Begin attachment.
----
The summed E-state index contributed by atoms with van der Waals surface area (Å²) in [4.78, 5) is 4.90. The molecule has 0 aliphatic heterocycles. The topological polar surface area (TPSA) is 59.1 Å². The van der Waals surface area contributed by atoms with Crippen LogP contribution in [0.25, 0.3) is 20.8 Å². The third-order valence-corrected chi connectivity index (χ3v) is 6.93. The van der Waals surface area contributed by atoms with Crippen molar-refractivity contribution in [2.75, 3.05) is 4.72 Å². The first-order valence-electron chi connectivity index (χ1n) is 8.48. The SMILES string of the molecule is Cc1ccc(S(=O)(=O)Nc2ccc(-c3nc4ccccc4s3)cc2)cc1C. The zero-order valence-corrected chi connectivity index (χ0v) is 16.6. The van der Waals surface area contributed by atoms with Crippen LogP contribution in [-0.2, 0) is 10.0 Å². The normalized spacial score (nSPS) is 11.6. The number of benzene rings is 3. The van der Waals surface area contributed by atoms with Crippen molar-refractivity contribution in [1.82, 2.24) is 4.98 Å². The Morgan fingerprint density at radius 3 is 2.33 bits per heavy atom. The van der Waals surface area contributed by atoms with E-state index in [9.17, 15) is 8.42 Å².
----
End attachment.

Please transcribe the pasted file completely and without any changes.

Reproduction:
The summed E-state index contributed by atoms with van der Waals surface area (Å²) in [4.78, 5) is 4.90. The molecule has 0 aliphatic heterocycles. The topological polar surface area (TPSA) is 59.1 Å². The van der Waals surface area contributed by atoms with Crippen LogP contribution in [0.25, 0.3) is 20.8 Å². The third-order valence-corrected chi connectivity index (χ3v) is 6.93. The van der Waals surface area contributed by atoms with Crippen molar-refractivity contribution in [2.75, 3.05) is 4.72 Å². The first-order valence-electron chi connectivity index (χ1n) is 8.48. The SMILES string of the molecule is Cc1ccc(S(=O)(=O)Nc2ccc(-c3nc4ccccc4s3)cc2)cc1C. The zero-order valence-corrected chi connectivity index (χ0v) is 16.6. The van der Waals surface area contributed by atoms with Crippen LogP contribution in [-0.2, 0) is 10.0 Å². The normalized spacial score (nSPS) is 11.6. The number of benzene rings is 3. The van der Waals surface area contributed by atoms with Crippen molar-refractivity contribution in [1.82, 2.24) is 4.98 Å². The Morgan fingerprint density at radius 3 is 2.33 bits per heavy atom. The van der Waals surface area contributed by atoms with E-state index in [9.17, 15) is 8.42 Å².